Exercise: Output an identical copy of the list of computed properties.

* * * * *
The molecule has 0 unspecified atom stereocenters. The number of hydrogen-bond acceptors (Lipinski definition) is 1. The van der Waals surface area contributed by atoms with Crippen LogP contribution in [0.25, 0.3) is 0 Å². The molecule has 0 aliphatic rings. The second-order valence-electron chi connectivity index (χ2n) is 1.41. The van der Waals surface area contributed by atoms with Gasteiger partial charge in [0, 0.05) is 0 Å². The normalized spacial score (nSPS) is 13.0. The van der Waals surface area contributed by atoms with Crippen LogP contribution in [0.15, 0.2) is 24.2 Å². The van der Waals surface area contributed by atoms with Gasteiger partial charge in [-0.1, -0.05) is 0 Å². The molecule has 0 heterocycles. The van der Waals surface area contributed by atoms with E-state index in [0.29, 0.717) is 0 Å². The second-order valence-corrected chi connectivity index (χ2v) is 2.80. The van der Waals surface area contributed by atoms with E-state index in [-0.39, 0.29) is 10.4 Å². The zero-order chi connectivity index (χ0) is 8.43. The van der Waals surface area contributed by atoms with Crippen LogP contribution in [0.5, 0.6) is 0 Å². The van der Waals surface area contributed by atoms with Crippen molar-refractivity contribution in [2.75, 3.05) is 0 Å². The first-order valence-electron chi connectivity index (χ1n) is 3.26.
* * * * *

The molecule has 0 unspecified atom stereocenters. The number of hydrogen-bond acceptors (Lipinski definition) is 1. The van der Waals surface area contributed by atoms with Crippen LogP contribution in [0.25, 0.3) is 0 Å². The molecule has 0 aliphatic rings. The second-order valence-electron chi connectivity index (χ2n) is 1.41. The van der Waals surface area contributed by atoms with Gasteiger partial charge in [0, 0.05) is 0 Å². The normalized spacial score (nSPS) is 13.0. The van der Waals surface area contributed by atoms with Crippen LogP contribution in [0.15, 0.2) is 24.2 Å². The van der Waals surface area contributed by atoms with Gasteiger partial charge in [-0.1, -0.05) is 0 Å². The molecule has 0 heterocycles. The van der Waals surface area contributed by atoms with E-state index in [0.29, 0.717) is 0 Å². The second-order valence-corrected chi connectivity index (χ2v) is 2.80. The van der Waals surface area contributed by atoms with E-state index in [-0.39, 0.29) is 10.4 Å². The zero-order chi connectivity index (χ0) is 8.43. The van der Waals surface area contributed by atoms with Crippen LogP contribution in [0.5, 0.6) is 0 Å². The van der Waals surface area contributed by atoms with Crippen molar-refractivity contribution in [2.75, 3.05) is 0 Å². The first-order valence-electron chi connectivity index (χ1n) is 3.26.